Searching for Bruttney Spears

Here's a Google page with a list of all the different spellings people have used to search for Britney Spears. (And this list doesn't even include all the variations on "spears," either!) Some are obviously typos, but plenty are just shots in the dark at getting her name right. Link Discuss Read the rest

Fly a Plane, Get Cancer

If the terrorists don't get you, cosmic rays will. Excerpt from the Wall Street Journal:
Though not widely known, in-flight radiation is becoming a growing concern among researchers, crew members and the fliers who have to log thousands of miles a month. On any flight, radiation from stars penetrates the airplane, and experts say repeated exposure may be a health risk, similar to getting too many X-rays. The issue has not only led to changes at some foreign airlines, but prompted the FAA to set up a new radiation Web site. And next year, the U.S. government plans to release findings on the long-term effects on crew members, covering everything from miscarriages to cancer.
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Mission to Mercury

NASA is planning a mission to Mecury in 2004. The unmanned orbiting satellite will take pictures of the planet and collect information on the planet's composition and atmosphere. Interestingly, Mercury is the only planet besides Earth with a magnetic field. (Makes you wonder how John Carter made his way around Barsoom.) Link Discuss Read the rest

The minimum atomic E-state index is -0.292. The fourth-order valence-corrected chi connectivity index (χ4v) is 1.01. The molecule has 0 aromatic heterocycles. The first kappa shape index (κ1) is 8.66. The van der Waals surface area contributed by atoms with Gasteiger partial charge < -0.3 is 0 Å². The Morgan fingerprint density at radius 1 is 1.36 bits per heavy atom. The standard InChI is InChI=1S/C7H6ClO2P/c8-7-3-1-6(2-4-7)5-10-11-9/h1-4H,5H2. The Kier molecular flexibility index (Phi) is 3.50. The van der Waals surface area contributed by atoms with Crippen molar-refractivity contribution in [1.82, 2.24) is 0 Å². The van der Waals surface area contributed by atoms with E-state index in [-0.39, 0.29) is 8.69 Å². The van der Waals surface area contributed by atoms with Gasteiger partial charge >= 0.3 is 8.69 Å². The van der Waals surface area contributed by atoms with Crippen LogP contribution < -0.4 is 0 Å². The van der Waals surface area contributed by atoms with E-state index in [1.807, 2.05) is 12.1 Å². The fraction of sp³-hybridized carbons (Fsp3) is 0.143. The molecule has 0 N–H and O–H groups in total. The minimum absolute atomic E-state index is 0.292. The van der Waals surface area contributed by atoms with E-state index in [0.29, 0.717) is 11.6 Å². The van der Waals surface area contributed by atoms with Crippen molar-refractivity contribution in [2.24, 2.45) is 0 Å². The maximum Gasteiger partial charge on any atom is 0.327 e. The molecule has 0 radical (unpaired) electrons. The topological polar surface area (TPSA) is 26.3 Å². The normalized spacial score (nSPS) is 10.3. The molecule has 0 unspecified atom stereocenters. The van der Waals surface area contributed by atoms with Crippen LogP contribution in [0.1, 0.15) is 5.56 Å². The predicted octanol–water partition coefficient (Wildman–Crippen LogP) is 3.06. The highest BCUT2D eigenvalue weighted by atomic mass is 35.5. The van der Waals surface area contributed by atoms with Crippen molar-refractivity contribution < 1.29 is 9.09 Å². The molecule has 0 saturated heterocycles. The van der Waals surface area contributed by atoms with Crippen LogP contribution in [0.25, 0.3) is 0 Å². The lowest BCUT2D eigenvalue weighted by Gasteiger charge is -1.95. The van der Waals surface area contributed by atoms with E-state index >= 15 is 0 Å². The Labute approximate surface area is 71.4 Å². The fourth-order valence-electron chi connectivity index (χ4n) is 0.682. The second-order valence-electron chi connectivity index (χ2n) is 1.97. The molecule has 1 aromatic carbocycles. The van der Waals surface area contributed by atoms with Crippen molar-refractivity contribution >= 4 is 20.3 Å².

Yahoo's new "privacy" policy

Yahoo's new "privacy" policy will hand your personal data over for legal investigation (Zed asks: "any government agency that asks? domestic or foreign? non-governmental organizations?"). Even better:
by interacting with or viewing an ad you are consenting to the possibility that the advertiser will make the assumption that you meet the targeting criteria used to display the ad
Link Discuss (Thanks, Zed!) Read the rest

Cellphones and the military don't mix

Chinese soldiers are barred from carrying mobile phones and pagers, to protect military secrets. The article implies that the ban extends to off-duty soldiers, too. Are landlines so unheard-of in China that you can stop long-distance communication by banning mobiles? Link Discuss Read the rest

Seizure dogs

A new kind of service dog can predict epileptic seizures through subtle changes in their owners' behavior -- now, if we can only get fast-food franchisees to stop kicking them out of their restaurants. Link Discuss Read the rest

The DMCA finally takes down an infringer -- well, that was worth it

The DMCA has finally been used to prosecute someone who was infringing on copyright. It's the first time.
Mohsin Mynaf, a 36-year-old from Vacaville, California, was accused of running a videocassette reproduction lab in his home to pirate movies that he rented or sold at three video stores...

``It's the first time the DMCA has been used to go after someone who is actually infringing copyright,'' Robin Gross, an EFF staff attorney, said after hearing about the Mynaf plea agreement.